On 2004 Trail, Edwards Offers Rural Development Initiative

Times Staff Writer

Sen. John Edwards (D-N.C.) on Wednesday opened a new front in his party’s 2004 presidential race with a plan to revitalize rural America, while Sen. Joseph I. Lieberman (D-Conn.) edged into the campaign debate already raging over health care.

Edwards, campaigning in Nevada, Iowa, laid out a proposal to encourage more investment and technological development in agricultural communities.

In Washington, Lieberman proposed creating a new federal institute to intensify research against chronic diseases, such as diabetes and arthritis.

The speeches continue the flurry of proposals that the nine contenders for the 2004 Democratic nomination are using to define themselves in the crowded race.


Edwards’ focus on rural needs advances his effort to present himself as the most viable Democrat in small-town and Southern communities that voted overwhelmingly for President Bush in 2000. And Lieberman, by promising that his health-care proposals will be “practical and affordable,” continued his attempt to identify himself as the contest’s most centrist and fiscally responsible contender.

Edwards, who was raised in a small textile mill town in North Carolina, said his proposal targeted an economic slowdown that “has become a permanent way of life for much of rural America.” He accused Bush of ignoring rural problems and also took aim at his fellow Democrats as he spoke in the largely rural state whose caucus will open the Democratic race in January.

“Too many Democrats too often act like rural America is just someplace to fly over between a fund-raiser in Manhattan and a fund-raiser in Beverly Hills,” he said.

To revive rural communities, Edwards offered a series of initiatives with a price tag his staff estimated at $7 billion over 10 years. Key among them:

* A new $200-million-a-year federal fund to subsidize rural financial institutions that would make loans to encourage small-business development in agricultural communities;

* Creation of revitalization zones, modeled on the urban empowerment zones launched under President Clinton, that would provide tax credits to attract businesses to rural communities that have lost jobs due to foreign trade;

* Greater federal investment to speed the development of broadband Internet technologies in rural areas and subsidies to encourage young people to teach in these regions.

Edwards also called for increased use of ethanol, a corn-based fuel additive, in gasoline. That position draws strong support in the Midwest as a boost to agriculture, but others worry about the potential cost effect on gasoline.


Last year, fearing higher costs at the pump in California, Sen. Dianne Feinstein (D-Calif.) offered an amendment to give states more freedom to opt out of federal requirements to increase the use of ethanol. Edwards, Lieberman and the other two Democratic senators running for president, John F. Kerry of Massachusetts and Bob Graham of Florida, voted against it.

Edwards on Wednesday proposed federal subsidies to build “bio-refineries” in rural communities that would create fuels from agricultural wastes, such as corn husks. “Instead of buying oil in the Middle East, we can grow our energy here in the Midwest,” he said.

Edwards also tried to defuse what could be a significant political problem for him in Iowa. Alone among the senators in the race, Edwards last year voted against legislation that would ban big meat packers from owning hog or cattle farms. Such corporate ownership is common in North Carolina. But the issue is an emotional one in Iowa, where many farmers and environmentalists say huge corporate hog farms stifle competition and despoil the environment.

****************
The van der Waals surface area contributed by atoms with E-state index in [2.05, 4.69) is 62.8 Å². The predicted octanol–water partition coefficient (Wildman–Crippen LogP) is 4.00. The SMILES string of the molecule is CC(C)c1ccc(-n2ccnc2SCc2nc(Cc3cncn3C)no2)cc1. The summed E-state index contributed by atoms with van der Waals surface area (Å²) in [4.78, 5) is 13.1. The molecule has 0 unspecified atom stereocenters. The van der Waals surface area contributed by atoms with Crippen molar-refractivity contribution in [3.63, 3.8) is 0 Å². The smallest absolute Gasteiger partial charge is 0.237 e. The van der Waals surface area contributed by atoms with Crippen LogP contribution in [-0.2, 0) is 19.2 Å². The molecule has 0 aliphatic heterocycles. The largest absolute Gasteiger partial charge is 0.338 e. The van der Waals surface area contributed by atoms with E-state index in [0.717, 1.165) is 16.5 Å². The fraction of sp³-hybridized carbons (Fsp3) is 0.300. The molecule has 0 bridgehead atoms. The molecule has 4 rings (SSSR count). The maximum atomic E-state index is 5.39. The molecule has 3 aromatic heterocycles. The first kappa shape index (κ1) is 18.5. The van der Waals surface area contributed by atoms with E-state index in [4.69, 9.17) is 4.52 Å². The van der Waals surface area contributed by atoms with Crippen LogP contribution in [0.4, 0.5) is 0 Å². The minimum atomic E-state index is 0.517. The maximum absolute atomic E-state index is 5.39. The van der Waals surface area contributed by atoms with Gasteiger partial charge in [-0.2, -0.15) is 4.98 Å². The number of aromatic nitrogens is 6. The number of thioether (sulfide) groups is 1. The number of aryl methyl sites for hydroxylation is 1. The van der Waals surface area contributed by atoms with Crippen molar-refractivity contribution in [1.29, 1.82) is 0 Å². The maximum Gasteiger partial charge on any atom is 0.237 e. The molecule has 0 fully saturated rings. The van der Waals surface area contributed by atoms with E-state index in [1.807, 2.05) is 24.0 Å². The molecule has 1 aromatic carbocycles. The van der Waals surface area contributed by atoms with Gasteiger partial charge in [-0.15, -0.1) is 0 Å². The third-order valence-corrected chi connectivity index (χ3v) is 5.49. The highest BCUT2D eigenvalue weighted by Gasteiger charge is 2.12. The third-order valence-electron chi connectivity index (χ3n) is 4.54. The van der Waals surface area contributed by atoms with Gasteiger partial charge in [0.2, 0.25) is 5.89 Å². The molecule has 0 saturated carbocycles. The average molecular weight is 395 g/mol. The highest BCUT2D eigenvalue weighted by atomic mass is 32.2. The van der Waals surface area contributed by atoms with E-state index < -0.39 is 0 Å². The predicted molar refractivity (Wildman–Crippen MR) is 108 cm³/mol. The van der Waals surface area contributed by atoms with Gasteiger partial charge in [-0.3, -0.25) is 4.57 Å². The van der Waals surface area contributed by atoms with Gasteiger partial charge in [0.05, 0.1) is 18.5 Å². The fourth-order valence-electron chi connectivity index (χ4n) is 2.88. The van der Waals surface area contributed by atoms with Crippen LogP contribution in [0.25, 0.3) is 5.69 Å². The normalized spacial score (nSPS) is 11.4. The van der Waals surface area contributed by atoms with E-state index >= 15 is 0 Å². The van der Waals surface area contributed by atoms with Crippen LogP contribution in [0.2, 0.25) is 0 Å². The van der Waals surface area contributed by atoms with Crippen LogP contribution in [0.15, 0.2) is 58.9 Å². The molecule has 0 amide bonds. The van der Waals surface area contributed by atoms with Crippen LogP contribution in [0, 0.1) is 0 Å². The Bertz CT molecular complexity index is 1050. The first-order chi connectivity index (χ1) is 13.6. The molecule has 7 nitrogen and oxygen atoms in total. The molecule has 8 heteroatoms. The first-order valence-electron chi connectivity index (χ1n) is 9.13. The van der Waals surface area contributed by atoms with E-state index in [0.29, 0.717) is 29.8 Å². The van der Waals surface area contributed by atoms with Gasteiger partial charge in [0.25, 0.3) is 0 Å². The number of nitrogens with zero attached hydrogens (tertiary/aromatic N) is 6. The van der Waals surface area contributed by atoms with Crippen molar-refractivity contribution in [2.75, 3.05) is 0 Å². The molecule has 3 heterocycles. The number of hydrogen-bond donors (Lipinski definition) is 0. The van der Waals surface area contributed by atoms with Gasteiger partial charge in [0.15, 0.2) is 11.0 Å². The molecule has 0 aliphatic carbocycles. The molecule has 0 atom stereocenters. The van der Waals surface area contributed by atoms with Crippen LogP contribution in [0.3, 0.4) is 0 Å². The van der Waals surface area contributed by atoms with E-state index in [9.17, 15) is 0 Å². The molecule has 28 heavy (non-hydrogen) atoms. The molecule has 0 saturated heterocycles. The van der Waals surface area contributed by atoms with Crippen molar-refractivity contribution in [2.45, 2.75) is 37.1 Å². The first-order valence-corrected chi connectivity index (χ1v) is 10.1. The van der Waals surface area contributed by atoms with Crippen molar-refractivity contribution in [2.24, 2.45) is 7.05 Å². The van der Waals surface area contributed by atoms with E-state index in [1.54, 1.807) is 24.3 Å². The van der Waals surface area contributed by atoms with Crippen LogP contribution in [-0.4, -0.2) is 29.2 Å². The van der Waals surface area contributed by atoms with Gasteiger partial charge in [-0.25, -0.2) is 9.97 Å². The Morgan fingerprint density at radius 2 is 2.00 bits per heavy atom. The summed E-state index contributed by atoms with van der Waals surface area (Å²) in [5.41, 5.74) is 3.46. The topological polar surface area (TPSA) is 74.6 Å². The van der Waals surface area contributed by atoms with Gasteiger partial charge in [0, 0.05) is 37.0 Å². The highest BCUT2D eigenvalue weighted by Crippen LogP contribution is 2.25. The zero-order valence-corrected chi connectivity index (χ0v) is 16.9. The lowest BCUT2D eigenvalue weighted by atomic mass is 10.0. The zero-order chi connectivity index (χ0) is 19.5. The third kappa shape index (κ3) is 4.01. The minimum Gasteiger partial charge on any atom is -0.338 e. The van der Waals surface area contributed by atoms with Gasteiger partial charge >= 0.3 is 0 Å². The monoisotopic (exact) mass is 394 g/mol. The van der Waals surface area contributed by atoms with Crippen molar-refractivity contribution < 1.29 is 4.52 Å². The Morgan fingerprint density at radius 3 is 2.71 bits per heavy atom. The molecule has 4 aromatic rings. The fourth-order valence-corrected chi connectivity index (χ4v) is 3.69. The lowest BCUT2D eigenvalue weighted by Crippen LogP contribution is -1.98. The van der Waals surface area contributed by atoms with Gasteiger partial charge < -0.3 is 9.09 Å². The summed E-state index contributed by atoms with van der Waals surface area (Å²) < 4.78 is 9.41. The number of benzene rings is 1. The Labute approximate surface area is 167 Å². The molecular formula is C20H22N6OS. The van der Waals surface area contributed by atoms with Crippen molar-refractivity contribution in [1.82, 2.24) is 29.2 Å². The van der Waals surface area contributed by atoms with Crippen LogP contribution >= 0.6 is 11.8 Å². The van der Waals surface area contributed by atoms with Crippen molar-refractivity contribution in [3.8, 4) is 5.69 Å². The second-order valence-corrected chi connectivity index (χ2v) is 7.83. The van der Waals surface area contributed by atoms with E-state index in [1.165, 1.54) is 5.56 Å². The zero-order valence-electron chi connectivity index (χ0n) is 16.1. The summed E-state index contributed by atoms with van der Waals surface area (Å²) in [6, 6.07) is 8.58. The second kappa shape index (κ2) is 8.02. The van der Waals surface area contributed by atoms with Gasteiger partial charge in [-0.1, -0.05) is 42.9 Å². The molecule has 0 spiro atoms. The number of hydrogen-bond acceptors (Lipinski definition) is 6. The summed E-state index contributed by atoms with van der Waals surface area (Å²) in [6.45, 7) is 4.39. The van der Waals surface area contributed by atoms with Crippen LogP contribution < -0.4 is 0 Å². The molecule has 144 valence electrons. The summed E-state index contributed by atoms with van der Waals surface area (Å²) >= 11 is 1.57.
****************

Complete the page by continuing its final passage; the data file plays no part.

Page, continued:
On Wednesday, Edwards said he would deal with the issue through tougher enforcement of environmental and antitrust laws, rather than an ownership ban.


But Neil Harl, an agricultural economist at Iowa State University, said tougher antitrust enforcement would probably have only a limited effect on the problems that critics attribute to the corporate farms.

“I’ve urged we use antitrust as far as it can go,” Harl said. “But I just don’t think it goes far enough.”

Edwards said he would pay for his initiative by repealing several corporate subsidies and banning federal commodity price-support payments to farmers with annual incomes of $1 million or more.

Lieberman’s speech was the first of four that he said he will give addressing the key health-care issues: “cures, coverage, costs and quality.”


He proposed creating an American Center for Cures meant to accelerate the development of treatments; the facility would be patterned after the National Institutes of Health. While the NIH is “the greatest center of basic health research in the world,” Lieberman said, it was not designed “to quickly move breakthroughs from the laboratory to your medicine cabinet.”

Lieberman said he would speed that process by subsidizing public-private partnerships for developing new drugs and other treatments aimed at diseases ranging from Parkinson’s disease to sickle cell anemia. He pledged $150 billion for the initiative in the next decade, although aides predicted that royalties from new drugs developed with federal help would cover up to half the cost.

Lieberman strongly suggested that the plan he eventually offers to increase access to health insurance will be more targeted and less expensive than those offered by several of his rivals in the Democratic race.

Kerry, former Vermont Gov. Howard Dean and Rep. Richard A. Gephardt (D-Mo.) have offered plans to expand coverage with 10-year price tags that range from roughly $900 billion to $2.5 trillion. Lieberman said his proposal “will not be a big-government, big-spending program” and would “use the power of the market, not work against it.”